South Korea bolsters crypto oversight with LEI integration & a crime unit

In this post:

  • South Korea has launched an inter-agency investigation unit to combat the surge of crypto crimes, including hacking, scams, and money laundering in the country.
  • The interagency probe team brings together experts from different government departments to respond to emerging crypto threats and protect investors swiftly.
  • Korea Securities Depository and Code, a travel rules company, signed a business agreement in Seoul to promote LEI (Legal Entity Identifier) use in the virtual asset market.

South Korea has taken decisive action by forming an interagency investigation team to address the growing concerns over cryptocurrency crimes. The crypto market has grown increasingly popular and drawn a wide range of investors, but it has also become a haven for illegal activity. 

This action represents a significant step towards enhancing national crypto regulation. South Korea wants to defend its citizens from scams and maintain the integrity of its financial systems; thus, it has adopted Legal Entity Identifiers (LEIs) and created a dedicated criminal unit.

South Korea launches crypto crime unit

According to reports incoming from Asia, South Korea has formed a dedicated crypto-crime investigation team in response to a rise in crypto-related crime.

Since complete laws for the crypto industry have yet to be enacted in South Korea, a multi-agency collaborative virtual asset crime investigation team has been established to protect investors in the meantime.

Additionally, 30 investigators from different government departments and organizations in South Korea, including the prosecution, the Financial Supervisory Service, the National Tax Service, and the Korea Customs Service, are set to make up the Joint Investigation Centre for Crypto Crimes, which will be based out of the Seoul Southern District Prosecutors’ Office.

The Prosecutor’s Office issued a statement saying, “Despite the fact that virtual assets are already investment products comparable to stocks, the laws and systems are not complete, leaving market participants practically left out of the protection of the law.” More than 3 trillion won ($2.35 million) daily is traded in virtual assets, with more than 6 million participants.

The Prosecutors’ Office further stated that until suitable rules are adopted, it will play an active role in protecting investors in the crypto industry. The investigation process for crimes involving cryptography, from detection through analysis, is intended to be simplified.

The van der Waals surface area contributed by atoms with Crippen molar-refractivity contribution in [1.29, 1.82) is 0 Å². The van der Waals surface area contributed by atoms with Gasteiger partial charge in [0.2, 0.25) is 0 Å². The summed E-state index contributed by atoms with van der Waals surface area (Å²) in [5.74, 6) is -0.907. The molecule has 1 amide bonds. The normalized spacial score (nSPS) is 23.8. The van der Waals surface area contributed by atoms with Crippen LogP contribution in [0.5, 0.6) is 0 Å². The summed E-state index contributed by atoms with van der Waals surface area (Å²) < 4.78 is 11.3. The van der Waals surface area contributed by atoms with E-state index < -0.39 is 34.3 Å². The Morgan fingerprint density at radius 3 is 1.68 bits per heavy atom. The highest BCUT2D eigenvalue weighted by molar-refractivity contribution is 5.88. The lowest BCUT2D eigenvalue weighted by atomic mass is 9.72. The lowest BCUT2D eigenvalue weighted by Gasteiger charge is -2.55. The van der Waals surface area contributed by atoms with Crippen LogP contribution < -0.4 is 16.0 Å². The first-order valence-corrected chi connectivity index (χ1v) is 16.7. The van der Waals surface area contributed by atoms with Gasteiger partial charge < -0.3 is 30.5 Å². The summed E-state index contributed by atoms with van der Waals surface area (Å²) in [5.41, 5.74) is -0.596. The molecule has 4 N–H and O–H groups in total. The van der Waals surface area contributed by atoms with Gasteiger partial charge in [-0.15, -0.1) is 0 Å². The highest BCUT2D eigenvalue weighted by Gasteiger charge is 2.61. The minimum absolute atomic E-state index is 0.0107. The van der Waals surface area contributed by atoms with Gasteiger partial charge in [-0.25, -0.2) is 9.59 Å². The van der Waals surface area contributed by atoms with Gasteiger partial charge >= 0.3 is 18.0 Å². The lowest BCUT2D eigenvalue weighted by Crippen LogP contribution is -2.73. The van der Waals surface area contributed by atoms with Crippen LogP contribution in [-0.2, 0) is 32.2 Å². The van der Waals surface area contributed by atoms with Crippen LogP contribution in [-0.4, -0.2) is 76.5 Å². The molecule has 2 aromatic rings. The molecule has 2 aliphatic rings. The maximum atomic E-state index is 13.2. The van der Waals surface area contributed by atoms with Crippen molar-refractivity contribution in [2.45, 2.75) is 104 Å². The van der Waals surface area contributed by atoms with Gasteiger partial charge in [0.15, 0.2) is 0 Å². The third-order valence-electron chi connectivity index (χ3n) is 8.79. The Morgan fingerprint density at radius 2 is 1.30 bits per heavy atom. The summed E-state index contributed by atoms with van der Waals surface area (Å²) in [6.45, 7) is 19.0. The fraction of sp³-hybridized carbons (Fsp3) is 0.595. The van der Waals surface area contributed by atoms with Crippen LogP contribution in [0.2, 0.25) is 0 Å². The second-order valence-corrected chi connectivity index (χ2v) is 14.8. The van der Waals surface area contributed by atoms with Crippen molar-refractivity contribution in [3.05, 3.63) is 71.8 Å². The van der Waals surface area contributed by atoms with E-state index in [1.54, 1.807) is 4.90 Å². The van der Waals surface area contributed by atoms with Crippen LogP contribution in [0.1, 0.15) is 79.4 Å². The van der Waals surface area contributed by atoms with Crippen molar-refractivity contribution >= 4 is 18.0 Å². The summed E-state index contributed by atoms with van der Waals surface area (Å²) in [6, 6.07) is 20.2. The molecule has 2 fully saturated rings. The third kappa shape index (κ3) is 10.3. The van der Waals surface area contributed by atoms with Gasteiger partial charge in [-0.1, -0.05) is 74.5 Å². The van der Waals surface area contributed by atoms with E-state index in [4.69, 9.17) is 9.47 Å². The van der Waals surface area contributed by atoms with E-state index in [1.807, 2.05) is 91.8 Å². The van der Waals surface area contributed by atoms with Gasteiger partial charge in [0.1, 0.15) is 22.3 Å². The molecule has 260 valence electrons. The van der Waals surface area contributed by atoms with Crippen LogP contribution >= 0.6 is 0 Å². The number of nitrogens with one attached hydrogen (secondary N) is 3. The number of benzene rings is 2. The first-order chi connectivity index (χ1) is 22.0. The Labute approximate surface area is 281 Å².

This expedited process will allow for better case management, which will help reduce illegal activity in the crypto market.

Establishing the interagency investigation unit

According to the data provided, cryptocurrencies with extreme price swings or threatened de-listings will be primary targets of the probes.

Due to the unpredictability of some cryptos, the new section will also be responsible for detecting and counteracting unlawful trading practices like market manipulation and insider trading.

The team will also investigate tax evasion, unapproved foreign exchange transfers, and other attempts to hide unlawful profits. Because cryptocurrencies can be used to conceal the origin of illegal payments, authorities are also cracking down on instances of money laundering.

According to a local news report by Decenter, the LEI introduced by Korea Securities Depository and Code is a standardized ID issued to corporations around the globe that engage in financial transactions. As a result of the 2008 financial crisis, it was implemented for the efficient administration of financial transaction data.

The Prosecutor’s Office reported that the number of suspicious transactions across local crypto exchanges increased by as much as 1,263% over the past 18 months, from 66 in 2021 to 900 in 2022 and to 943 in the first half of 2023 alone, highlighting the growing difficulties and risks associated with the crypto market.

South Korean opposition lawmaker Kim Nam-kuk is one of the latest high-profile figures to be linked to allegations of fraudulent crypto trading totaling 6 billion won ($4.54 million).

Furthermore, looking into what caused the Terra ecosystem to collapse last year, the Seoul Southern District Prosecutors’ Office. When the TerraUSD (UST) and LUNA crypto associated with the project collapsed in May 2022, they were the ninth and tenth largest cryptos by market value, respectively, and about $55 billion in investor funds were lost.

The aggressive measures South Korea took to combat the increasing number of crypto crimes, such as creating an interagency investigation team and adopting Legal Entity Identifiers (LEIs), are indicative of this. 

According to Koh Chang-seop, director of the Securities Settlement Division at Korea Securities Depository, the LEI will replace the Foreign Investment Registration Certificate beginning in December to increase transparency.

The country is laying the groundwork for a more reliable crypto economy by tightening crypto legislation and increasing cooperation amongst government organizations. Other countries may want to follow suit, but with everyone’s support, we can create a crypto ecosystem that is secure and robust.

Disclaimer. The information provided is not trading advice. Cryptopolitan.com holds no liability for any investments made based on the information provided on this page. We strongly recommend independent research and/or consultation with a qualified professional before making any investment decision.

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